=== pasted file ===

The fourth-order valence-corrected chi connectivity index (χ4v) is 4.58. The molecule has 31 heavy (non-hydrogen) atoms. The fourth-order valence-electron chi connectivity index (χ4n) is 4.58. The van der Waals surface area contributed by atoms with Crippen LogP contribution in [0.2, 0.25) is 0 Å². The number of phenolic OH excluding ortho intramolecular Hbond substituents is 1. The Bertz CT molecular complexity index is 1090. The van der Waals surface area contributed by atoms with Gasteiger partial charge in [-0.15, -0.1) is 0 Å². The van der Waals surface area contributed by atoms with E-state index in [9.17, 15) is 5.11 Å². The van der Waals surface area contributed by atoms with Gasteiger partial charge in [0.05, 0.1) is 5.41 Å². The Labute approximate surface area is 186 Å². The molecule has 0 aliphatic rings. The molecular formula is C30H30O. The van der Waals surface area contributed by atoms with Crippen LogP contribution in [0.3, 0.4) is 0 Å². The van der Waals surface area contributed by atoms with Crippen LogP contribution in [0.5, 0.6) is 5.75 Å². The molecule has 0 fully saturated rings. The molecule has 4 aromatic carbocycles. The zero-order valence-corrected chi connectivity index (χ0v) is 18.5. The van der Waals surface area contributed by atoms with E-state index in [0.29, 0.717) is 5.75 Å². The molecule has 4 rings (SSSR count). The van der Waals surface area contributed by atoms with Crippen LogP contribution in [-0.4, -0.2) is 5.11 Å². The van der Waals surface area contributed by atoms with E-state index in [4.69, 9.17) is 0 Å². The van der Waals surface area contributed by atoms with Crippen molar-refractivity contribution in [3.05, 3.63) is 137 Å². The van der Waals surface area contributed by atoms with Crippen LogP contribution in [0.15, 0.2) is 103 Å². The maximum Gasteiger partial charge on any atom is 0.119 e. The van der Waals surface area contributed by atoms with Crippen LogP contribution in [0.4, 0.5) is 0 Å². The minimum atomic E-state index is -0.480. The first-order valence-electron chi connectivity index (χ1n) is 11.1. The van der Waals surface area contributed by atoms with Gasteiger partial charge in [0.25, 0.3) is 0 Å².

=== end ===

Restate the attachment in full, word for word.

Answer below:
The fourth-order valence-corrected chi connectivity index (χ4v) is 4.58. The molecule has 31 heavy (non-hydrogen) atoms. The fourth-order valence-electron chi connectivity index (χ4n) is 4.58. The van der Waals surface area contributed by atoms with Crippen LogP contribution in [0.2, 0.25) is 0 Å². The number of phenolic OH excluding ortho intramolecular Hbond substituents is 1. The Bertz CT molecular complexity index is 1090. The van der Waals surface area contributed by atoms with Gasteiger partial charge in [-0.15, -0.1) is 0 Å². The van der Waals surface area contributed by atoms with E-state index in [9.17, 15) is 5.11 Å². The van der Waals surface area contributed by atoms with Gasteiger partial charge in [0.05, 0.1) is 5.41 Å². The Labute approximate surface area is 186 Å². The molecule has 0 aliphatic rings. The molecular formula is C30H30O. The van der Waals surface area contributed by atoms with Crippen LogP contribution in [0.3, 0.4) is 0 Å². The van der Waals surface area contributed by atoms with Crippen LogP contribution in [0.5, 0.6) is 5.75 Å². The molecule has 0 fully saturated rings. The molecule has 4 aromatic carbocycles. The zero-order valence-corrected chi connectivity index (χ0v) is 18.5. The van der Waals surface area contributed by atoms with E-state index in [0.29, 0.717) is 5.75 Å². The molecule has 4 rings (SSSR count). The van der Waals surface area contributed by atoms with Crippen LogP contribution in [-0.4, -0.2) is 5.11 Å². The van der Waals surface area contributed by atoms with E-state index in [4.69, 9.17) is 0 Å². The van der Waals surface area contributed by atoms with Crippen molar-refractivity contribution in [3.05, 3.63) is 137 Å². The van der Waals surface area contributed by atoms with Crippen LogP contribution in [0.15, 0.2) is 103 Å². The maximum Gasteiger partial charge on any atom is 0.119 e. The van der Waals surface area contributed by atoms with Crippen LogP contribution in [0.4, 0.5) is 0 Å². The minimum atomic E-state index is -0.480. The first-order valence-electron chi connectivity index (χ1n) is 11.1. The van der Waals surface area contributed by atoms with Gasteiger partial charge in [0.25, 0.3) is 0 Å².